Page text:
The video is nice, though. I like the video. It’s nonsense if you spend any time analysing it, but it is punchy, colourful and lively. Bold eighties styling, which is weird because literally none of Stooshe will have been alive in the eighties. I could’ve done with seeing longer shots of the dancers, they seemed to be doing good work. The surviving members of TLC turn up at the end, too, looking a bit older (if I’m honest) than I would’ve expected. I don’t mean that unkindly, it just made me feel a bit old.
The Wanted: I Found You
This is like the worst remake of Lock, Stock you’ve ever seen, or maybe it’s like the TV spinoff and you have seen it and oh god you poor bastard. I’m getting ahead of myself, in that I should be talking about the music, but it’s basically a slightly less upbeat version of their one from last year, Glad You Came, so that’s that covered. It’s even got an accordion in it, which is a great signature instrument if you’re a saucy Frenchman or Toby Dog from Abney and Teal, less so if you’re the East 17 to One Direction’s Take That. Now there’s a cultural metaphor we can all believe in.
Right, video. Clearly someone had an idea, which was, as I say, that Lock, Stock idea. Slightly washed-out palette? Check. Londonish setting? Check. Some sort of crime caper? Yeah, check, sorry.
It’s rather a silly idea to try to squash a story like this into a four minute pop video, something is going to get left out. If, perhaps, they hadn’t spent half the video throwing people around in slow motion – not proper fighting, just throwing people around while wearing a camel coat, like Cockney Judo – it might make a bit of sense when they leave The Girl (there’s only one girl) tied up, still kidnapped. See if you can follow this bit. They took a key she had. She said something to one of them. He was INSANELY creepy when he found her, while doing his ‘Lee off of Blue’ wailing. There was a box. It had paste jewels in it. Everyone was happy, except the unconscious men and the tied up The Girl. I’m calling it – the plot holes were just too big to sustain the story. Through four whole minutes.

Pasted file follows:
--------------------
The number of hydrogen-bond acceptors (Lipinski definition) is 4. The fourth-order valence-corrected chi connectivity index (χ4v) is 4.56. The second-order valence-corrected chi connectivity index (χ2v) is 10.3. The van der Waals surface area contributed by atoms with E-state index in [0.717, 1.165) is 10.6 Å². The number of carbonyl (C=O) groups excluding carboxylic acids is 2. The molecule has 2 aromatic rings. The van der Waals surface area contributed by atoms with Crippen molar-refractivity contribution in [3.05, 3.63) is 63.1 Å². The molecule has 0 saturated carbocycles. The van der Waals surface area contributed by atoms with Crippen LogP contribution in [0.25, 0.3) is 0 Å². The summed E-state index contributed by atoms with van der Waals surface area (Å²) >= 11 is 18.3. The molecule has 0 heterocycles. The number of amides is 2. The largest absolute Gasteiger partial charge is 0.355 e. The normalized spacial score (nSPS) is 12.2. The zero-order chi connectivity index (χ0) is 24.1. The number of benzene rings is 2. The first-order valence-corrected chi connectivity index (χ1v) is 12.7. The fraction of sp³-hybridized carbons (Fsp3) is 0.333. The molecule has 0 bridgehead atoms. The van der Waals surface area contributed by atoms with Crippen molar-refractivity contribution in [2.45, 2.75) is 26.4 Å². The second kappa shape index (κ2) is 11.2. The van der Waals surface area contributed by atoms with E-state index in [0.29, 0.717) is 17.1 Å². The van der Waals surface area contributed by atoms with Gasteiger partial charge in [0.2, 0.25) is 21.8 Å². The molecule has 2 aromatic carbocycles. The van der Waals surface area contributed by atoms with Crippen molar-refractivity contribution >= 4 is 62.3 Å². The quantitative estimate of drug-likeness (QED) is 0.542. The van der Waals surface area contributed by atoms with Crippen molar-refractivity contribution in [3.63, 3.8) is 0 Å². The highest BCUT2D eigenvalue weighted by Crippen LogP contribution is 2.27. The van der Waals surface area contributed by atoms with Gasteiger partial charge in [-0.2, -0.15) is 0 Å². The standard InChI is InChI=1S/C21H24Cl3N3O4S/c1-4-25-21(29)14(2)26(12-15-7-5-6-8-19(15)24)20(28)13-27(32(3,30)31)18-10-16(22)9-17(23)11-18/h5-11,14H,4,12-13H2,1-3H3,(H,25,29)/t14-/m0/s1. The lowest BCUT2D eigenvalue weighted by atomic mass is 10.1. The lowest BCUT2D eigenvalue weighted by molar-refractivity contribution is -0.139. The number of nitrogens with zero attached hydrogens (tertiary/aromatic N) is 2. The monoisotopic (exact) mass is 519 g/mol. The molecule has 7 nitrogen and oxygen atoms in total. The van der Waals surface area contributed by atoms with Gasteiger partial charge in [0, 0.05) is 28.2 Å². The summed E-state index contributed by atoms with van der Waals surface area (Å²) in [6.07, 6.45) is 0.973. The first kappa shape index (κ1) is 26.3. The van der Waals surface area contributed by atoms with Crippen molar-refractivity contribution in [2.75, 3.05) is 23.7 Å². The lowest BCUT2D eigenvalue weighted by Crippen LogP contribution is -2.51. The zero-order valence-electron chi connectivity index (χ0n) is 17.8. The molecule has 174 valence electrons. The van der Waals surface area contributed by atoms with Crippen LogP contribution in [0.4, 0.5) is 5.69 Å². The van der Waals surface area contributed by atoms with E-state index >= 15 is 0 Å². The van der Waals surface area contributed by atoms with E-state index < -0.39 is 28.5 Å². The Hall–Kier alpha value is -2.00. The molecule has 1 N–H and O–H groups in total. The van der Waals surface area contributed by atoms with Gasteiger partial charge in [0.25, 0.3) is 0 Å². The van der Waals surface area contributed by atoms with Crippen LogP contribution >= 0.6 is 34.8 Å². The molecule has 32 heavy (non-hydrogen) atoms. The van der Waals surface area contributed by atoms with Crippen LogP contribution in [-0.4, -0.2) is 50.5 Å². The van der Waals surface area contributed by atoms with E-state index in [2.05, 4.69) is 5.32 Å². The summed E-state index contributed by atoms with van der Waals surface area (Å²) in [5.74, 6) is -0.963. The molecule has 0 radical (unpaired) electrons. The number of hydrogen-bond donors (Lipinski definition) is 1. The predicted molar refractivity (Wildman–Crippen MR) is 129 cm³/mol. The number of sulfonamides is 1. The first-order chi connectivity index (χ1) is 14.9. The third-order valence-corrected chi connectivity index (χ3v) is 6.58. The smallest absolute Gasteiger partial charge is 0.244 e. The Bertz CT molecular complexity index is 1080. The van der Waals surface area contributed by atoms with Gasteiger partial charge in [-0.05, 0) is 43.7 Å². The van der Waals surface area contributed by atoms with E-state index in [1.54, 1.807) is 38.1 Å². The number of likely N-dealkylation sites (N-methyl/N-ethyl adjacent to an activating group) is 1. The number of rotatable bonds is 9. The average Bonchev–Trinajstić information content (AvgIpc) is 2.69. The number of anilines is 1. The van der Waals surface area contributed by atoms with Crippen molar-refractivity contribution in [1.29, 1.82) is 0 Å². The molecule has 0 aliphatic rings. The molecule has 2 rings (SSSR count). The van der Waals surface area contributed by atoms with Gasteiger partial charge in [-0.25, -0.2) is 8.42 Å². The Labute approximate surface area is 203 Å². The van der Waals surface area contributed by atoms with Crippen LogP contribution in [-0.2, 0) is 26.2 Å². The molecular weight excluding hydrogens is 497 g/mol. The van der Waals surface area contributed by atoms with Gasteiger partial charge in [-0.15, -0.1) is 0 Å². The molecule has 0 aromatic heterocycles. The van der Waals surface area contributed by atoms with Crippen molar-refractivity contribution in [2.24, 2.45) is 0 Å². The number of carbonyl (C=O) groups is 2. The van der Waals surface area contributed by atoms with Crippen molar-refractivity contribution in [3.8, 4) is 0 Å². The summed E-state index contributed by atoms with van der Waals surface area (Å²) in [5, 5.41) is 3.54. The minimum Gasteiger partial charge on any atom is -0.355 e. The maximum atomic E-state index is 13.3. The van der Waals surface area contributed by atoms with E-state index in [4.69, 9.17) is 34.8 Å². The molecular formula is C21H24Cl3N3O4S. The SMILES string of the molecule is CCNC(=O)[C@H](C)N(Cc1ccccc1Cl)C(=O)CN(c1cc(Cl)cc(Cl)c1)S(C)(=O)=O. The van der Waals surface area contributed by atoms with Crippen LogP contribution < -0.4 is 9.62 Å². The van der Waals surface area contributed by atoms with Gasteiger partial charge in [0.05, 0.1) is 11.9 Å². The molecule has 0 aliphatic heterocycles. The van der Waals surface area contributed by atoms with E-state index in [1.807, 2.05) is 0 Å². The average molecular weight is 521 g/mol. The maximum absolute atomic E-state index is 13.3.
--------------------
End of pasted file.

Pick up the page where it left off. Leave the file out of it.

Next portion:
Christina Aguilera: Your Body
My interest in pop goes back quite a long way but I really started being fluent in music videos around 2002, at which time Christina Aguilera released her best ever single – Dirrty. Everything about it was aces, from the title through the music to the bit in the video where Redman punches a giant rabbit and looks so damned happy he could burst. Britney was, at that time, dead in the water so that particular battleground was cleared. Christina was on top of the world. It’s been pretty much downhill from there, though Ain’t No Other Man was bloody good, all round.
When looking for reasons for her decline, one could point to her decision to take a ‘family break’ from music, which would be fair enough if Britney hadn’t taken time out for pretty much the same reason (and for being as mad as a stoat) only to return in triumph. Personally, I think it was just that her follow-up albums weren’t that good. Also all the concentration on being a ‘real’ singer, which seems to mean making your voice go a bit wobbly. That’s not much fun. Whatever it was – the sexism inherent in the system, the songwriting skills of Linda Perry – this is a hopeful sign that things are looking up for Xtina.
Your Body is a decent pop song in a fairly old-school sense. I mean, it isn’t dubstep or whatever, but it doesn’t sound too dated up against the rest of this month’s offerings (the Girls Aloud song, incidentally, definitely sounds dated but I’m spinning that to mean vintage). The video, well, my heart sank when it said ‘no men were harmed in the making of this video’ at the start, because I’m sure I saw that on a Geri Halliwell video one time, or something. Not good, anyway. But it’s fun! It looks great, the idea of Christina as a colourful serial killer whose murders are marked with glitter and paint is well, uhm, executed and it all hangs together nicely.
Little Mix: DNA
Another video, another kidnap. Another example of psychopathic behaviour from pop stars. The difference here is that, unlike the Wanted, the song is actively terrible, like a fifth-rate photocopy of Girls Aloud.. And unlike Christina, the styling of the video is awkward and ugly. Sin City was a while ago now, and none of Little Mix, with their undercooked faces, really suit the look. Sin City wears them, not the other way round.
It ends with ‘To Be Continued’, so I’ll definitely be looking out for that. Sure.
*possibly this is an urban myth. If anyone can locate an mp3, I’d be grateful.